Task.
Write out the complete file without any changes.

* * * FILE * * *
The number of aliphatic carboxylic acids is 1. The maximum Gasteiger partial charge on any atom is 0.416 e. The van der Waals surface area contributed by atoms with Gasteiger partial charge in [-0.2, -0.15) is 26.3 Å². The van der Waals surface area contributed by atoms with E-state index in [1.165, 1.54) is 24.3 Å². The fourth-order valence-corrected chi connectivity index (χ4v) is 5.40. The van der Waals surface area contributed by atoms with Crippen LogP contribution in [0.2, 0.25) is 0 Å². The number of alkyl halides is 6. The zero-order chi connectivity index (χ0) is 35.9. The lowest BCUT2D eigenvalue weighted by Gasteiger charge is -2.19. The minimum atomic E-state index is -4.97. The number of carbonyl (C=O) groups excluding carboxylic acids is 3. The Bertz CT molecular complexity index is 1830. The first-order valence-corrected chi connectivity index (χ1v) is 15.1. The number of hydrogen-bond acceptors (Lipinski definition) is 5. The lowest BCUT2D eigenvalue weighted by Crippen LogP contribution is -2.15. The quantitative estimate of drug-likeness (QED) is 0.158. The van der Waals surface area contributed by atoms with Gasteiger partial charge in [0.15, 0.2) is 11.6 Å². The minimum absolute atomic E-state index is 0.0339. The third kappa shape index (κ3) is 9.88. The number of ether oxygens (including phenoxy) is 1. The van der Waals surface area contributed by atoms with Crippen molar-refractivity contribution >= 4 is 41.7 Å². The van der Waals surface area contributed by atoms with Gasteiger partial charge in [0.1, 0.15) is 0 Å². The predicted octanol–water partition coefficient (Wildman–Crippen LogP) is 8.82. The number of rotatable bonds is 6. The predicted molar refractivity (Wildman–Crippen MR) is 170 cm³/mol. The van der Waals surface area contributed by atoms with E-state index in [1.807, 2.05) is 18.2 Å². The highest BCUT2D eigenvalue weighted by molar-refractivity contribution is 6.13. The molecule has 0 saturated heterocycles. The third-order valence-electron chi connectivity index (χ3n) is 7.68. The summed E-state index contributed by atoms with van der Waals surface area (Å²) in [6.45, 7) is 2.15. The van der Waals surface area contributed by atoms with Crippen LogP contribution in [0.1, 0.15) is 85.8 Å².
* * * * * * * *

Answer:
The number of aliphatic carboxylic acids is 1. The maximum Gasteiger partial charge on any atom is 0.416 e. The van der Waals surface area contributed by atoms with Gasteiger partial charge in [-0.2, -0.15) is 26.3 Å². The van der Waals surface area contributed by atoms with E-state index in [1.165, 1.54) is 24.3 Å². The fourth-order valence-corrected chi connectivity index (χ4v) is 5.40. The van der Waals surface area contributed by atoms with Crippen LogP contribution in [0.2, 0.25) is 0 Å². The number of alkyl halides is 6. The zero-order chi connectivity index (χ0) is 35.9. The lowest BCUT2D eigenvalue weighted by Gasteiger charge is -2.19. The minimum atomic E-state index is -4.97. The number of carbonyl (C=O) groups excluding carboxylic acids is 3. The Bertz CT molecular complexity index is 1830. The first-order valence-corrected chi connectivity index (χ1v) is 15.1. The number of hydrogen-bond acceptors (Lipinski definition) is 5. The lowest BCUT2D eigenvalue weighted by Crippen LogP contribution is -2.15. The quantitative estimate of drug-likeness (QED) is 0.158. The van der Waals surface area contributed by atoms with Gasteiger partial charge in [0.15, 0.2) is 11.6 Å². The minimum absolute atomic E-state index is 0.0339. The third kappa shape index (κ3) is 9.88. The number of ether oxygens (including phenoxy) is 1. The van der Waals surface area contributed by atoms with Crippen molar-refractivity contribution >= 4 is 41.7 Å². The van der Waals surface area contributed by atoms with Gasteiger partial charge in [0.1, 0.15) is 0 Å². The predicted octanol–water partition coefficient (Wildman–Crippen LogP) is 8.82. The number of rotatable bonds is 6. The predicted molar refractivity (Wildman–Crippen MR) is 170 cm³/mol. The van der Waals surface area contributed by atoms with E-state index in [1.807, 2.05) is 18.2 Å². The highest BCUT2D eigenvalue weighted by molar-refractivity contribution is 6.13. The molecule has 0 saturated heterocycles. The third-order valence-electron chi connectivity index (χ3n) is 7.68. The summed E-state index contributed by atoms with van der Waals surface area (Å²) in [6.45, 7) is 2.15. The van der Waals surface area contributed by atoms with Crippen LogP contribution in [0.1, 0.15) is 85.8 Å².